The $15 billion plan would involve digging the two 35-mile long tunnels to transport water from the northern portion of the Delta and deliver it elsewhere in California.
Once complete, it would provide water to 25 million people and thousands of businesses from the Bay Area to San Diego and supply water to 3 million acres of farmland. Proponents say it would protect water supplies from sea level rise, earthquakes, floods and levee failure.
Advocates say that it is the most environmentally sound way to ensure that Californians have consistent access to water, but the plan's many opponents say that it is at best unclear what environmental impact such a massive project would have.
The opponents argue that the volume coming from the twin tunnels could significantly drain the Sacramento River, exacerbating existing problems of saltwater intrusion into the Delta and imperiling fish populations.
The completion of the environmental review documents does not mean the project has been approved. Further biological opinions are expected to be completed early in 2017 and the plan still needs to be approved by state and federal environmental regulators.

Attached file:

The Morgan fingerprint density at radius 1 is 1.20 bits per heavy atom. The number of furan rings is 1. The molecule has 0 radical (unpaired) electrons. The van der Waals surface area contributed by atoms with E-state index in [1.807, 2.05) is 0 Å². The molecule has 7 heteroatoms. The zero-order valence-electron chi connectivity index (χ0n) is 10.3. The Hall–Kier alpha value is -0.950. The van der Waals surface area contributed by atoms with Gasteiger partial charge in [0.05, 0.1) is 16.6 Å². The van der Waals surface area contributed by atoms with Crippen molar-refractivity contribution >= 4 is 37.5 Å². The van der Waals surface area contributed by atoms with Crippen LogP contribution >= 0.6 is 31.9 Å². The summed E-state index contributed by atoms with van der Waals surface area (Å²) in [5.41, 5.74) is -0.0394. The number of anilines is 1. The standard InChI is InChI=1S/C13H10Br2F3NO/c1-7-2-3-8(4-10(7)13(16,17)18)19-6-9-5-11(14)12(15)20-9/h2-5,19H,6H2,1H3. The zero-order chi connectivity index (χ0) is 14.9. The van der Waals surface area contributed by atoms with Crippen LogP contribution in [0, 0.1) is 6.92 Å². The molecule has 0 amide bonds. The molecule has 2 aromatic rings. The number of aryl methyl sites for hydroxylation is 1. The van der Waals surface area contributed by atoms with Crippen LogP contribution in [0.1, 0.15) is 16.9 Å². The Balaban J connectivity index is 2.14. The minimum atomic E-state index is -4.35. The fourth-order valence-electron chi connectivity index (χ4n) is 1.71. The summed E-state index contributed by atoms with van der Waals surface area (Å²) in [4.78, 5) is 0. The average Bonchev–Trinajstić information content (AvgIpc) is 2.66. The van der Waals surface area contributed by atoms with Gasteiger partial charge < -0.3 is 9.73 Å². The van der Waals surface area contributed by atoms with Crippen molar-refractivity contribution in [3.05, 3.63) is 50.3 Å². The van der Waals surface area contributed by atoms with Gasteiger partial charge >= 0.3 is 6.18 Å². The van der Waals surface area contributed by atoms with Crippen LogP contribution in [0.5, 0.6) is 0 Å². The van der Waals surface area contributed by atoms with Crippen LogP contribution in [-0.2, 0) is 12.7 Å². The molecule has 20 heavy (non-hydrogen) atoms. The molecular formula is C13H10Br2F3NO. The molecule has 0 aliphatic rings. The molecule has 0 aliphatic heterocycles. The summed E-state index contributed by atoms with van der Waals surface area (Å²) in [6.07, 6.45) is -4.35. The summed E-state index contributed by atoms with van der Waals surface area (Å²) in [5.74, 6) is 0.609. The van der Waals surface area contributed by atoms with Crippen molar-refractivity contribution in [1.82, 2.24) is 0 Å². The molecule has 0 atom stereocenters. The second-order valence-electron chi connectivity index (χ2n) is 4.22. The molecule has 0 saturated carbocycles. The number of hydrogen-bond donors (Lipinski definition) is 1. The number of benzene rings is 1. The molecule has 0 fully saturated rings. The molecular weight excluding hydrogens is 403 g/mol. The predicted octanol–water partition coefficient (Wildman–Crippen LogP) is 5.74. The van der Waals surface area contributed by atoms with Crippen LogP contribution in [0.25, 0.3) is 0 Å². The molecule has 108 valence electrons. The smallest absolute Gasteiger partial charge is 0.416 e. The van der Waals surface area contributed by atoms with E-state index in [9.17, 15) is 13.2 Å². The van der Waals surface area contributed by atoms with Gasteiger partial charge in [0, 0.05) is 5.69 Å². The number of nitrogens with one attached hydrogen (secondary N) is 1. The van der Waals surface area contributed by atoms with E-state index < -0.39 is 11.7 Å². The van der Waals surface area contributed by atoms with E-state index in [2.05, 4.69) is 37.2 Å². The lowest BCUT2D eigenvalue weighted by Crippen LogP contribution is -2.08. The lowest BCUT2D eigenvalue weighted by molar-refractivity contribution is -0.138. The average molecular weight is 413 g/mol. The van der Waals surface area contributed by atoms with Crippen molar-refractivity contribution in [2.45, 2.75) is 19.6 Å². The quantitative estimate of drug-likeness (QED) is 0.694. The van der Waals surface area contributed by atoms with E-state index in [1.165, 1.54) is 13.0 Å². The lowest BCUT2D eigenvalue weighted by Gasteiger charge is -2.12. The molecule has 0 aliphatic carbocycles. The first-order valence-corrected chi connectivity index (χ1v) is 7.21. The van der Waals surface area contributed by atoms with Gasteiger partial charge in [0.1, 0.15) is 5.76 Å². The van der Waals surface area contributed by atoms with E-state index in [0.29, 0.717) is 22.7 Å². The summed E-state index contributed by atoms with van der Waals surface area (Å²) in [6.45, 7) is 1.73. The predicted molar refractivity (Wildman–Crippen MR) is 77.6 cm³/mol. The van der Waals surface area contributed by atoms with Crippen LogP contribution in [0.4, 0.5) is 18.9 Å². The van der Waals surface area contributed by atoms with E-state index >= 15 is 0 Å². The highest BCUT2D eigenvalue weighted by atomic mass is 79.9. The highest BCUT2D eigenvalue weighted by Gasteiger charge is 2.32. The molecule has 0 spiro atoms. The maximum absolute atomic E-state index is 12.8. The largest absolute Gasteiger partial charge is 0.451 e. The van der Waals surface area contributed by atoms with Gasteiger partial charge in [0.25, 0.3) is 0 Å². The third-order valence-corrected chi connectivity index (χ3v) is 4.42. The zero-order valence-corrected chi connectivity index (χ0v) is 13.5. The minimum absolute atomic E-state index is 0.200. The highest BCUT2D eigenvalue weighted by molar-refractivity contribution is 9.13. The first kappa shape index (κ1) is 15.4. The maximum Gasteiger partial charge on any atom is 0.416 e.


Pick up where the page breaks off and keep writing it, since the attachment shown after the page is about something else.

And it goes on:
Advocates hope for construction on the project to begin in 2018.
Gov. Jerry Brown, who has been a vocal advocate of the proposal, said in a statement today that the environmental review has been extensive and the project is essential for the state.
"This project has been subjected to 10 years of detailed analysis and more environmental review than any other project in the history of the world," Brown said. "It is absolutely essential if California is to maintain a reliable water supply."
But opponents with the advocacy group Restore the Delta said today that regulators still need to take a careful look at the extensive documents released last week.
"How thoughtful of Delta Tunnel lead agencies to dump this document on defenders of the San Francisco Bay-Delta estuary just before the holidays," Restore the Delta executive director Barbara Barrigan-Parrilla said.
"We will begin digging through the information, evaluating agency replies to public comments included in this document, engage in the process moving forward, and prepare for litigation if required," she said.
-- Scott Morris, Bay City News
This story contains 426 words.
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